The Government of Ontario did something right when it decided to exempt certain DC plans from the Ontario Retirement Pension Plan (ORPP). Benefits Canada surveyed Ontario DC plan sponsors before the province revealed the ORPP’s design details, and 68% of them opposed the plan. Some respondents went as far as to say they’d adjust or eliminate their plans if DC plans weren’t considered comparable.

The government’s consultation paper originally said DC plans wouldn’t be deemed comparable to the ORPP, but the province later made some exceptions.

“We were happy to see DC plans included as comparable plans,” says Janice Holman, a principal and leader of Eckler’s DC practice.

For employers to be exempted, their DC plans must be locked in, regulated by existing provincial pension standards and meet a minimum contribution threshold (8% of base salary, and employers will be required to contribute at least 50% of the total minimum contribution).

“I think the government wanted to have a relatively high degree of certainty that DC plans would provide the same kind of benefit that the ORPP [will provide],” says John McIntosh, a senior consultant with Towers Watson.

The province notes there are differences between DB and DC plans, including the fact that DC plans don’t require employer matching, don’t provide pooled longevity and won’t protect plan members from market volatility.

“Actuarial analysis has been conducted to place a value on these differences and determine a contribution rate [of 8% or more] that would be able to reliably deliver the same level of retirement income replacement as the ORPP,” says a statement from the Ontario Ministry of Finance.

Although most respondents rejected the ORPP, 24% supported the plan and the rest weren’t sure (9%).

Why did they support it? Some said the plan would force Ontarians to save, and noted it will provide almost universal access to reasonable retirement income. One respondent expects the ORPP will “provide a benefit to employees not currently enrolled in a company-sponsored plan.”

4.4 MILLION

The number of employees in DB plans; they accounted for 71.2% of employees with a registered pension plan, compared to more than 84% a decade earlier

Source: Statistics Canada

Yay or nay?
Nearly all (94%) said the definition of a comparable plan should be amended to include DC plans. Another 80% said if DC plans weren’t considered comparable, employers would be more likely to close their DC plans and offer the ORPP instead.

If the ORPP didn’t include DC plans, 24% said they would close their DC plan and move all new and current members into the ORPP. Thirteen percent said they’d freeze their DC plan to new entrants, while 56% said they’d keep both plans open to new and existing members. Seven percent didn’t answer the question.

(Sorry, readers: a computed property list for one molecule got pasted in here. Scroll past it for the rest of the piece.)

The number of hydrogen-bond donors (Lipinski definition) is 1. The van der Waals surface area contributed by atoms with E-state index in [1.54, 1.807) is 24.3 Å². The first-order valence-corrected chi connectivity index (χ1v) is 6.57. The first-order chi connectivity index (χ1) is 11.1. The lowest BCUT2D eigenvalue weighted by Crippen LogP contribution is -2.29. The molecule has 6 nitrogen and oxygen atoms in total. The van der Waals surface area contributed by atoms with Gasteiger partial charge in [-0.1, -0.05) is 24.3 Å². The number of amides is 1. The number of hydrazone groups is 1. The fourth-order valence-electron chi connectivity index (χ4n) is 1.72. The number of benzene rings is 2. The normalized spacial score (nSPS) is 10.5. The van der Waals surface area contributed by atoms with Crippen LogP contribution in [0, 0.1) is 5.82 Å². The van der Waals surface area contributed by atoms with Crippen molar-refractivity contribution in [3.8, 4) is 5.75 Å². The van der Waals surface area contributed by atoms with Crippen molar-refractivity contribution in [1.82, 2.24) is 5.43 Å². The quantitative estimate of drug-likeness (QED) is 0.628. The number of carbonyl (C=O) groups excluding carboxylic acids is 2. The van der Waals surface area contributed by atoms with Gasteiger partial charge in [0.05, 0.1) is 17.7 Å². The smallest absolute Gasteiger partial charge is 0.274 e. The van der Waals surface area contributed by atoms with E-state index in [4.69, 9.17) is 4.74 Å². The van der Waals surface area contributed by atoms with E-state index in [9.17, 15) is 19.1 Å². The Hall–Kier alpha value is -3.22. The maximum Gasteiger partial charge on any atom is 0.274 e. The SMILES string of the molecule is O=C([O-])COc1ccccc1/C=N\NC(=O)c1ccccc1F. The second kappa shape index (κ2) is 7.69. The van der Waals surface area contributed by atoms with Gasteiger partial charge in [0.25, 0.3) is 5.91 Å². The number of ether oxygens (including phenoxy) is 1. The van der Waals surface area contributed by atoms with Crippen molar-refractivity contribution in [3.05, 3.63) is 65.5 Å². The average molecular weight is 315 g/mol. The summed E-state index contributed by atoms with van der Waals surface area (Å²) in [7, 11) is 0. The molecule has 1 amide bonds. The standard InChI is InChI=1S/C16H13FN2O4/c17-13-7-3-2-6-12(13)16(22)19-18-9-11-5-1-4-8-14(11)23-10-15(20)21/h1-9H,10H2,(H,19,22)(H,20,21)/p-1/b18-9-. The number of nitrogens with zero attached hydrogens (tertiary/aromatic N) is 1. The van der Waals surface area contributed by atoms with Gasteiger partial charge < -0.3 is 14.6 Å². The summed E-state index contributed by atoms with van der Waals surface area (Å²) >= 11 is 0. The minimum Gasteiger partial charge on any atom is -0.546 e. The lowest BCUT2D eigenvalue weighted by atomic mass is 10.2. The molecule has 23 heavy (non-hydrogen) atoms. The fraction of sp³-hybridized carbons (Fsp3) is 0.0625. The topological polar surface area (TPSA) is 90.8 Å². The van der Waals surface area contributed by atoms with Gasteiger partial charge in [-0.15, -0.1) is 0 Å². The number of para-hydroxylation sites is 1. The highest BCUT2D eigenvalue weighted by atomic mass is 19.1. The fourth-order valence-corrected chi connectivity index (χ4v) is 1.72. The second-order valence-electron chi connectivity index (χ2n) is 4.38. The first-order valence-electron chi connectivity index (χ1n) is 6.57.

For those respondents who said they’d keep or freeze their DC plans, 69% planned to reduce DC contribution levels. But 27% intended on keeping contributions the same, and 4% said they’d even increase contributions.

Contributing to more than one plan
Employers with workers in Ontario and other provinces, or those with new employees, may have to contribute to two or more plans. Companies with employees across Canada will need to decide whether they’ll want to have different plans depending on where workers live. A desire to maintain consistency between employees in different provinces may give companies an incentive to ensure they have a comparable plan, explains Scott Clausen, a Mercer partner and senior retirement consultant.

Some employers are comfortable with having different benefits for different provinces as long as their total rewards are reasonably consistent, says John McIntosh, a senior consultant with Towers Watson. “There are a lot of provincial inequities already, so, for some, it won’t be a big concern. Many employers, however, will likely want to make changes so that their Ontario employees aren’t getting an unfair windfall.”

But McIntosh does note that such changes could be an issue for multi-provincial employers that opt for both the ORPP and a DC plan, because additional communication efforts will be required and payroll could become more complicated.

There will be other complications for employers, even though they have a comparable plan.

“New hires with an eligibility period have to contribute to the ORPP, whereas, once that period has passed, they don’t have to contribute into the ORPP anymore,” explains Janice Holman, a principal and leader of Eckler’s DC practice.

Good for retirement savings
While the majority of respondents don’t support the ORPP, 59% believe the new plan will increase pension coverage. Many say it will help those who don’t have a workplace pension as well as employers that can’t afford to offer one.

But some worried the ORPP could lead to decreased contributions to plans such as group RRSPs (see below, “What About Group RRSPs?”).